Here’s a report about fighting illegal logging from Ben Goldfarb writing for The High Country News. Click through and read the whole thing. Here’s an excerpt:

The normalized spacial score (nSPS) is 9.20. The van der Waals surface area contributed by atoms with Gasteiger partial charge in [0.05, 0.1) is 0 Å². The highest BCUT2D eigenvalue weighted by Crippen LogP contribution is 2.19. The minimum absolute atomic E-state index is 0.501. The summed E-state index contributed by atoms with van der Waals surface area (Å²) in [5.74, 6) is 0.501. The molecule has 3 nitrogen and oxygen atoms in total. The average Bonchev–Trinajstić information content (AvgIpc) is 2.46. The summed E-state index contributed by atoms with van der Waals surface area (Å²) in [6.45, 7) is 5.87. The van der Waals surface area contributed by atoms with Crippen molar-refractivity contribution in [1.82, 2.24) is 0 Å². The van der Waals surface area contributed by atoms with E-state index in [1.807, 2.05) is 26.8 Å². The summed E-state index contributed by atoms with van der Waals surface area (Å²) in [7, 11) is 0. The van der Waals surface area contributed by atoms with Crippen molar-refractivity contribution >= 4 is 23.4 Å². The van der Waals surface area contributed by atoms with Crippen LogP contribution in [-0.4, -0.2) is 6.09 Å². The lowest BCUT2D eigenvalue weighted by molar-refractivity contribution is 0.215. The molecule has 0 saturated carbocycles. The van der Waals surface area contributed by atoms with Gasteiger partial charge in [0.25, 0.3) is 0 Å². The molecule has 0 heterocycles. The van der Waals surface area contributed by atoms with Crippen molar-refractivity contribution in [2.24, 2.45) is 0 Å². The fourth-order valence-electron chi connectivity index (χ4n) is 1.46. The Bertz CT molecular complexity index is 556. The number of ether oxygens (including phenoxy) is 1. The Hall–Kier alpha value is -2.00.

Cutting bigleaf maple is generally legal, with the right permits, on private and state land in Washington. In national forests, however, protections on old growth keep the tree strictly off-limits. But in Gifford Pinchot, the law’s arm didn’t reach too far. Malamphy, who’d served as an officer with the U.S. Forest Service since 2000, patrolled the Cowlitz Valley Ranger District, a rough triangle formed by Mount Adams, Mount Rainier and Mount St. Helens. His jurisdiction covered 575,000 acres — one cop, responsible for an area almost twice the size of Los Angeles. He cruised the woods alone in a Dodge pickup, inspecting meth paraphernalia dumps, checking hunting licenses, conducting traffic stops. In some ways, the job has changed little since the early 20th century, when Pinchot himself dispatched a ragged band of recruits to help a strange new agency called the Forest Service wrangle illegal loggers and miners. Everyone Malamphy met in the woods carried a gun or a knife, and usually both. Backup was hours away. In 2008, a Forest Service officer was murdered by a tree-trimmer down a remote road on the Olympic Peninsula. Malamphy was a tough customer — he had an offensive lineman’s physique, and hands that could crack walnuts. Still, he kept his Glock .40 close.